Tyson Kidd's WWE career had stalled, and NXT came bearing jumping cables.
After being relegated to the sidelines on the main roster, Kidd has found a stage on which to shine, a place where his character can grow and his ring skills are put on full display. A slow-burning, logical heel turn at WWE's developmental show has injected him with momentum.
He likely wouldn't have any of that had he not traveled down to Full Sail University.
Kidd has always been the kind of wrestler purists fans are attracted to—a great athlete and stellar mat worker. He didn't have an imposing build or a magnetic aura to pulls fans in. That led to him watching others get chances that he was not afforded.
WWE had him and David Hart Smith carry the tag titles, but afterward they provided little for him.
His WrestleMania record is a good indication of where the company thought he belonged. At WrestleMania XXVI, he fought in a dark match, a Battle Royal that Yoshi Tatsu won. The next year had a similar feel, with a loss in a Battle Royal before the pay-per-view began.
He didn't make it to the show proper at WrestleMania XXVIII either. A pre-show tag match awaited him.
Injury soon halted him when a torn meniscus took him out of action for nearly a year. After a long journey back to full health, he returned on the Nov. 4 Raw. In a mixed-tag match, he and Natalya defeated Summer Rae and Fandango.
It wasn't a world title shot, but at least he was wrestling again. It wasn't guaranteed that he'd ever be able to compete again, much less with the same spring in his legs as he had before.
WWE failed to make much use of his return, though. He only had sporadic appearances, including a loss to Fandango on Superstars. There were no feuds for him, no pay-per-view matches other than a Battle Royal at WrestleMania. It seemed that only when WWE needed extra bodies did it turn to him.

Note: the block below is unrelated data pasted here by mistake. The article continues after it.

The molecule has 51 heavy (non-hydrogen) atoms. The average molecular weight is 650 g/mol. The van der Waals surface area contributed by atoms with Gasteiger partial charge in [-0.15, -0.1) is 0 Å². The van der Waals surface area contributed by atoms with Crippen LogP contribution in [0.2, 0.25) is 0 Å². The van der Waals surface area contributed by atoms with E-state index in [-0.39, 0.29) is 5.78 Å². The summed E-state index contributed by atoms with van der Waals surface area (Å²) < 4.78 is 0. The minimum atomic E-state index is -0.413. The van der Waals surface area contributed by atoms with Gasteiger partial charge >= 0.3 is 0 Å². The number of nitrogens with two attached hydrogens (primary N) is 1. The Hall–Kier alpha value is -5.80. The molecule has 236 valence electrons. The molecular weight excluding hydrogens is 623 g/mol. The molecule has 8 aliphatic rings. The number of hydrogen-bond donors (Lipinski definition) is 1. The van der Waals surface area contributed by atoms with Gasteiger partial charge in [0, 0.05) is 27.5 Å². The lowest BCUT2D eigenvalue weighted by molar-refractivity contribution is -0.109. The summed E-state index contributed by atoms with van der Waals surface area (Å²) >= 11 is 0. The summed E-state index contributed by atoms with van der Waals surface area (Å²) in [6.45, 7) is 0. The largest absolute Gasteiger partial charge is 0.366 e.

If you were to guess where his career was headed next, TNA or Japan seemed like the safest bets. Instead, Kidd began performing at NXT.
Stars from the main roster often make cameos down there, but Kidd was set to roost at Full Sail University for a good while. It's been a godsend. Like a baseball player rediscovering his swing after his team sends him to Triple-A, Kidd began to gain momentum.
WWE played up the fact that his wife Natalya was more famous and more successful than him. She was on WWE programming more often, including being featured on the Total Divas reality series.
On camera, he viewed the NXT Championship and NXT in general as a chance to force the spotlight his way. It was an angle born from reality. This was not far-fetched reasoning to justify going after a title—it was a narrative that paralleled his real-life struggles.
NXT was a proving ground for him, a way to remind fans of his talent.
On the May 8 NXT, wrestlers clashed in a Battle Royal to decide the No. 1 contender for the NXT title. Sami Zayn, Tyler Breeze and Tyson Kidd all eliminated each other at the same time, forcing Triple H to book a Triple Threat the next week.
His bout against Zayn and Breeze was one of Kidd's best efforts ever.
He looked at home in the whirlwind match, diving through the ropes and trading kicks with the up-and-comers. It's not likely that he would have had such a lengthy match on Raw or SmackDown and even less of a chance it would be in the main event.
On the main roster, he was filler. At NXT, he was a leading man.
The victory earned him a chance at Adrian Neville and his title at NXT Takeover. This bout was set to be the main event of NXT's second-ever live special.
In an interview before the event, Natalya stepped all over his lines. She answered questions for him, further highlighting that he was residing in her shadow.